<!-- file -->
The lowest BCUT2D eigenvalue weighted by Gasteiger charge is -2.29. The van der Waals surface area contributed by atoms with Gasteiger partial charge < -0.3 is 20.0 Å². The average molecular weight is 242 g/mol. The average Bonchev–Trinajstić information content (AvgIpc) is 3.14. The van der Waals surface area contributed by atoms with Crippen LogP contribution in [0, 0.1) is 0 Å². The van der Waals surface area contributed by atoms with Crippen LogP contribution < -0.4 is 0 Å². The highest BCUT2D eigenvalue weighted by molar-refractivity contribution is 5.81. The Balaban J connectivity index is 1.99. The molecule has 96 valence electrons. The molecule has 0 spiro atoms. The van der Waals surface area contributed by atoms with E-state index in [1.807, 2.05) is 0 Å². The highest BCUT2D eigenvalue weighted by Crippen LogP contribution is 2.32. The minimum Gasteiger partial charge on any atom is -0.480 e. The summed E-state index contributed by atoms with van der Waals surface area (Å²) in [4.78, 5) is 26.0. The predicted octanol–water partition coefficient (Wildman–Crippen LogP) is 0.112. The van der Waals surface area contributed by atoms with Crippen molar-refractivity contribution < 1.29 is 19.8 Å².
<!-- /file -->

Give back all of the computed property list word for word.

The lowest BCUT2D eigenvalue weighted by Gasteiger charge is -2.29. The van der Waals surface area contributed by atoms with Gasteiger partial charge < -0.3 is 20.0 Å². The average molecular weight is 242 g/mol. The average Bonchev–Trinajstić information content (AvgIpc) is 3.14. The van der Waals surface area contributed by atoms with Crippen LogP contribution in [0, 0.1) is 0 Å². The van der Waals surface area contributed by atoms with Crippen LogP contribution < -0.4 is 0 Å². The highest BCUT2D eigenvalue weighted by molar-refractivity contribution is 5.81. The Balaban J connectivity index is 1.99. The molecule has 96 valence electrons. The molecule has 0 spiro atoms. The van der Waals surface area contributed by atoms with E-state index in [1.807, 2.05) is 0 Å². The highest BCUT2D eigenvalue weighted by Crippen LogP contribution is 2.32. The minimum Gasteiger partial charge on any atom is -0.480 e. The summed E-state index contributed by atoms with van der Waals surface area (Å²) in [4.78, 5) is 26.0. The predicted octanol–water partition coefficient (Wildman–Crippen LogP) is 0.112. The van der Waals surface area contributed by atoms with Crippen molar-refractivity contribution < 1.29 is 19.8 Å².